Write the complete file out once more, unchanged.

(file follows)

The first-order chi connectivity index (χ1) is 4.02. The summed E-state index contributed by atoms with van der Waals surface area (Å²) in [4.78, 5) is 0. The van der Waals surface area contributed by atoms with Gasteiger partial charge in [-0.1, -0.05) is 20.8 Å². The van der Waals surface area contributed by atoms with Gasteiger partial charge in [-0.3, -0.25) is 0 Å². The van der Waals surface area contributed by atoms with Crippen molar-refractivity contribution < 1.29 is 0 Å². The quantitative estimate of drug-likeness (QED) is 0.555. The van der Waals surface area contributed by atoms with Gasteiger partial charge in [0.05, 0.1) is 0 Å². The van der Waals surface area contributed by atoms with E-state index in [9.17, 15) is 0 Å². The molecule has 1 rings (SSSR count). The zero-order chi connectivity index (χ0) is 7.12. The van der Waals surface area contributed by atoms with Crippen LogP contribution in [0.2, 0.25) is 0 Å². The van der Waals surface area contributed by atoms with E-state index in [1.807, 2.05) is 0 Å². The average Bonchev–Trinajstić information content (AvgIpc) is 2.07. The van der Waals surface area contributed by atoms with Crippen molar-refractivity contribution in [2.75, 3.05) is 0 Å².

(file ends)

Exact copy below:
The first-order chi connectivity index (χ1) is 4.02. The summed E-state index contributed by atoms with van der Waals surface area (Å²) in [4.78, 5) is 0. The van der Waals surface area contributed by atoms with Gasteiger partial charge in [-0.1, -0.05) is 20.8 Å². The van der Waals surface area contributed by atoms with Gasteiger partial charge in [-0.3, -0.25) is 0 Å². The van der Waals surface area contributed by atoms with Crippen molar-refractivity contribution < 1.29 is 0 Å². The quantitative estimate of drug-likeness (QED) is 0.555. The van der Waals surface area contributed by atoms with Gasteiger partial charge in [0.05, 0.1) is 0 Å². The van der Waals surface area contributed by atoms with E-state index in [9.17, 15) is 0 Å². The molecule has 1 rings (SSSR count). The zero-order chi connectivity index (χ0) is 7.12. The van der Waals surface area contributed by atoms with Crippen LogP contribution in [0.2, 0.25) is 0 Å². The van der Waals surface area contributed by atoms with E-state index in [1.807, 2.05) is 0 Å². The average Bonchev–Trinajstić information content (AvgIpc) is 2.07. The van der Waals surface area contributed by atoms with Crippen molar-refractivity contribution in [2.75, 3.05) is 0 Å².